Of course, Berkshire is a publicly traded company, so you'd never want to paint an artificially rosy picture, or get caught explaining away problems unconvincingly. Better to take it on the chin and move on.

Yet, my sense is that Buffett also understands that at his stage in life, and with the "Oracle of Omaha" moniker, the paradox of humbly rushing to accept blame is that it improves his reputation.

It takes an acute sense of emotional intelligence to realize that. Yet, it's what this is all about: understanding how you'll be perceived by the audience, versus how you'd like to perceive yourself.

3.    He praises everybody.

Go through the letter, and I don't think there is a single person whom Buffett mentions by name who does not receive lavish praise in some format.

Literally every name is adorned with complimentary adjectives, with the possible exceptions of the humility and self-deprecating humor with which Buffett talks about himself or Charlie Munger.

  • For example, Jack Ringwalt isn't just described as the founder of National Indemnity in 1940; Buffett describes him as "honest, shrewd, likeable and a bit quirky." 
  • Within the company, Ajit Jain and Greg Abel aren't just vice-chairmen, they're "invaluable vice-chairmen."
  • Debbie Bosanek isn't just Buffett's assistant, she's his "incredible assistant who joined Berkshire 47 years ago at age 17."
  • Even when he discusses overpaying for PCC -- the $11 billion mistake -- he describes the company's CEO, Mark Donegan as: "a passionate manager who consistently pours the same energy into the business that he did before we purchased it," and says Berkshire is, "lucky to have him running things."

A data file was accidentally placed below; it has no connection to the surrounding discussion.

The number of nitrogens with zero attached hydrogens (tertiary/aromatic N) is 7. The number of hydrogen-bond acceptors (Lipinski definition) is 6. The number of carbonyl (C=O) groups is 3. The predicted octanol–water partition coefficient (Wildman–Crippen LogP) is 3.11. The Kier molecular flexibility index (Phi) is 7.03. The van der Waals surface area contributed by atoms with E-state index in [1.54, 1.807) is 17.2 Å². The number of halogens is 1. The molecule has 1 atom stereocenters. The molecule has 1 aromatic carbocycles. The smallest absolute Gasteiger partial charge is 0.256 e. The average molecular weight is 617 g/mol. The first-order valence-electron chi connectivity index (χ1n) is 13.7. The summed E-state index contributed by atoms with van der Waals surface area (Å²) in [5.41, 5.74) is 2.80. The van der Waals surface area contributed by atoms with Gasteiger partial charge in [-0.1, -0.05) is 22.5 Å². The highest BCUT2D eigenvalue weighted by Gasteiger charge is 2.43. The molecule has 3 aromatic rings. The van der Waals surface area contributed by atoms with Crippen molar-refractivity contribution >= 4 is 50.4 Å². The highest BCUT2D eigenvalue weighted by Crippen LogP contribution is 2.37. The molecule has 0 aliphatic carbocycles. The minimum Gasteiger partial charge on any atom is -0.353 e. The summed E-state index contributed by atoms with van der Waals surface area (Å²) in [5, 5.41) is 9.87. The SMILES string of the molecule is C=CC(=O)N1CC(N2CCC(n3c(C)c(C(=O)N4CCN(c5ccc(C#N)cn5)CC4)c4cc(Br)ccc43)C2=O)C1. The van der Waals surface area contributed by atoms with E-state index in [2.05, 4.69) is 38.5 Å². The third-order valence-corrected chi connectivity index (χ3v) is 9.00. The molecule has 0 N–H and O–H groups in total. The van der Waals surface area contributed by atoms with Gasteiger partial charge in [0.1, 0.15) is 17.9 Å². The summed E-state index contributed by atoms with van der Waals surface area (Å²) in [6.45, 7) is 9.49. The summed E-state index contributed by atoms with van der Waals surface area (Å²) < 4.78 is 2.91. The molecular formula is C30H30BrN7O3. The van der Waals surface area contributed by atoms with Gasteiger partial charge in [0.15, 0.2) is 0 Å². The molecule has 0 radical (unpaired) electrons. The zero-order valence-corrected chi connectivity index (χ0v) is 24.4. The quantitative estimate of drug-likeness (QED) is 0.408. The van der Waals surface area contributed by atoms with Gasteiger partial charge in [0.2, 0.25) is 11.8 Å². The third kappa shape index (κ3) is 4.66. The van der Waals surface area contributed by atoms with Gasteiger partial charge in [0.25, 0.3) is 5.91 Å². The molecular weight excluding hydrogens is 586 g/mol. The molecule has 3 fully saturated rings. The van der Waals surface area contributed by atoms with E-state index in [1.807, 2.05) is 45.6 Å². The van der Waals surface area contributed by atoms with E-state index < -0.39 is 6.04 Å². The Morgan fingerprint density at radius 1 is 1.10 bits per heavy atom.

There's no reason to mention anyone by name in a letter like this unless he or she is worthy of praise. But, it's worth noting the cumulative, positive effect on the reader of seeing the praise he lavishes on everyone else. 

This habit is easy to copy. When you're addressing a group, your default position should be to praise the people you mention. 

You're not Hemingway (who famously disdained adjectives). You're a business leader--and emotionally intelligent leaders know how and why this works.

Good advice

There are other examples of Buffett's emotional intelligence within the letter, but overall, it's about the tone and accessibility, and how the whole thing stitches together. So, let's conclude this by sharing some of the best advice Buffett says he ever got -- something that's squarely in the same realm.

It comes from Thomas Murphy, who was chairman and CEO of Capital Cities/ABC and who still serves on Berkshire's board. As Buffett recounts:

"He said, 'Warren, you can always tell someone to go to hell tomorrow.' It was such an easy way of putting it. You haven't missed the opportunity. Just forget about it for a day. If you feel the same way tomorrow, tell them -- but don't spout off in a moment of anger."

An easy way to put it, and a colorful way to articulate one of the key tenets of emotional intelligence. Think before you act, and try not to let emotional reactions overcome your decision-making.

I suppose it shouldn't be surprising to realize that Buffett manifests it in other ways people probably never notice. He's a savvy investor and business leader, of course, but these annual letters demonstrate how his personal emotional intelligence is yet another powerful asset in his portfolio. They're worth studying and imitating in your business.

(Quick reminder, you can download the free ebooks, both the one about Buffett and the one about emotional intelligence, here.)